The European Union has agreed the immediate launch of tests for horse DNA in meat products, seeking to reassure nervous consumers that their food is safe and to end the horsemeat scandal spreading across Europe.
The test programme will also look for the presence of phenylbutazone, an anti-inflammatory treatment for horses which is harmful to humans and by law supposed to be kept out of the food chain.
The crisis continued to build Friday as Austria and Norway confirmed that ready-to-eat “beef” meals containing horsemeat had been found, stoking concerns many more cases in more countries will come to light after falsely-labelled meat was found in Britain, France, Germany and Switzerland.
The scandal has left governments scrambling to figure out how and where the mislabelling happened in the sprawling chain of production spanning a maze of abattoirs and meat suppliers across Europe.
In Britain, the Food Standards Agency said that 29 out of 2,501 beef products it has tested so far have been found to contain more than one percent horsemeat but stressed that these must be considered exceptions.
“The overwhelming majority of beef products in this country do not contain horse. The examples we have had are totally unacceptable but they are the exceptions,” FSA chief executive Catherine Brown said.
Brown added that the results were “still far from the full picture” and that testing continued.
French meat-processing firm Spanghero, blamed by Paris for the growing scandal, insisted again it was not responsible. “I don’t know who is behind this but it is not us,” Spanghero boss Barthelemy Aguerre told Europe 1 radio.
The French government on Thursday charged that Spanghero knowingly sold 750 tonnes of horsemeat mislabelled as beef over a period of six months, 500 tonnes of which were sent to French firm Comigel, which makes frozen meals at its Tavola subsidiary in Luxembourg.
That meat was used to make 4.5 million products that were sold by Comigel to 28 different companies in 13 European countries.
NorgesGruppen, Norway’s largest retailer, said Friday that horsemeat was found in frozen lasagne dishes made by Comigel and sold in its stores and Austria said horsemeat was found in beef tortelloni manufactured by a German food company and delivered to Austrian branches of budget retailer Lidl.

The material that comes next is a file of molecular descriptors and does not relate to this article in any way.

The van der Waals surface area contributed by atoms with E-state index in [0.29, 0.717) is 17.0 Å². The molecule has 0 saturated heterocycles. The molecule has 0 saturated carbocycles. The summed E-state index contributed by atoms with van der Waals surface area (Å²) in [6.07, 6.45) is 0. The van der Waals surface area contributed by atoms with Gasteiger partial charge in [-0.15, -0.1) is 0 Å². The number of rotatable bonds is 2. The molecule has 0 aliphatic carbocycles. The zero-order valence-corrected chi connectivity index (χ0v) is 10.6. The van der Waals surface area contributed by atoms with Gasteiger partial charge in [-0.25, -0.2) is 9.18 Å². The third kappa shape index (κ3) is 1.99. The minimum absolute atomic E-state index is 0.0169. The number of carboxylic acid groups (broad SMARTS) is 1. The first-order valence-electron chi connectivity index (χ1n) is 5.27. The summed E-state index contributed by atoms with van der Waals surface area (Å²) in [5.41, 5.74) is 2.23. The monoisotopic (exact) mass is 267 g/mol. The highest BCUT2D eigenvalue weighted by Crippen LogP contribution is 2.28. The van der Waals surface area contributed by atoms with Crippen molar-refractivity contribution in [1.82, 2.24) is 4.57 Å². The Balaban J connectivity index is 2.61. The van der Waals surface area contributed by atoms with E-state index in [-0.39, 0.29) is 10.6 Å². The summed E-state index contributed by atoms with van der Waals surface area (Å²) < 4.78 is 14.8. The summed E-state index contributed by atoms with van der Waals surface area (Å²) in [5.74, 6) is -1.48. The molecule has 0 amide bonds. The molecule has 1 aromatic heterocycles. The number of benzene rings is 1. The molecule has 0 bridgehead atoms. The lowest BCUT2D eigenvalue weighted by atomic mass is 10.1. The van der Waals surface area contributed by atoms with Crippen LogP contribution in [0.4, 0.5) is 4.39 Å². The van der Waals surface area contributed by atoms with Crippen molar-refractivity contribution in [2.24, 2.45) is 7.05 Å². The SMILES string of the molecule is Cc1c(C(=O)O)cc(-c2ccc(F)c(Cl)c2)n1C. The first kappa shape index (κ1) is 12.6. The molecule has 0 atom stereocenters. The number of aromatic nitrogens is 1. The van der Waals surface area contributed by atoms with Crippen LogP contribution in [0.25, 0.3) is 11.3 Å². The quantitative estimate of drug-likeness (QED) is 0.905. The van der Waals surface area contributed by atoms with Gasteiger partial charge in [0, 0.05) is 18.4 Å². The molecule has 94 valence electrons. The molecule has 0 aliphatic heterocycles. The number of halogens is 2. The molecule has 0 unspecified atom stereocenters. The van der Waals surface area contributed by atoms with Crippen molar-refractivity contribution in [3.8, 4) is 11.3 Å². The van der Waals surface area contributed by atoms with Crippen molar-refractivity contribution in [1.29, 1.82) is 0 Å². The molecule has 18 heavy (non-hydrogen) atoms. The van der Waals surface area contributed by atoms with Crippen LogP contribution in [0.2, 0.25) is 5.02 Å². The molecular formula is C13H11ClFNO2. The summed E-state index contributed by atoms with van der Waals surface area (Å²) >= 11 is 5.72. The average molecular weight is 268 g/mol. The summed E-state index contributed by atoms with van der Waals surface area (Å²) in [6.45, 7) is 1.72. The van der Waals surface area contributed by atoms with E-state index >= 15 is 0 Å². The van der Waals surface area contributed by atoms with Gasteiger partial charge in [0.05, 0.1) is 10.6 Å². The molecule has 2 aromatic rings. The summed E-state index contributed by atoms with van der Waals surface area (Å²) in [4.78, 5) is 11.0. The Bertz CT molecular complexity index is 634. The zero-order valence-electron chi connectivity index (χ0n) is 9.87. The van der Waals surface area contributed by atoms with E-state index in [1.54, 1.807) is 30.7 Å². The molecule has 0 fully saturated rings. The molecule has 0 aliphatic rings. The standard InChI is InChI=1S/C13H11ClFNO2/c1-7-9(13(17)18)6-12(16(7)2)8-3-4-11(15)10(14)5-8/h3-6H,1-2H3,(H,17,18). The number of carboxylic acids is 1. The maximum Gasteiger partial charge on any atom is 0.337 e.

Danish authorities said Friday they were probing whether a slaughterhouse may have mixed horsemeat into meat marked as beef that was supplied to pizza makers.
Meanwhile Dutch officials raided a meat processing plant in the south of the Netherlands believed to be mixing horsemeat and beef and selling it on as pure beef, the public prosecutor said.
Under the measures agreed in Brussels, EU officials and statements said the testing of “foods destined for the final consumer and marketed as containing beef” could start immediately in member states, with the European Commission paying 75 percent of the costs for the first month.
The DNA controls, “mainly at the retail level”, will include 2,250 samples across the EU, ranging from 10 to 150 tests per member state.
The phenylbutazone test will require one sample for every 50 tonnes of horsemeat, with each of the bloc’s 27 states required to carry out a minimum of five tests.
EU Health Commissioner Tonio Borg, who proposed the plan at crisis talks on Wednesday, said he welcomed its swift approval and urged member states to keep up the momentum.
“I call on them to keep up the pressure in their efforts to identify a clear picture and a sequence of events,” he said in a statement.
“Consumers expect the EU, national authorities and all those involved in the food chain to give them all the reassurance needed as regards what they have on their plates.”
The test results will be reported to the European Commission by April 15 which will collate them in the EU’s Rapid Alert System for Food and Feed (RASFF) so that they can be immediately used by member states.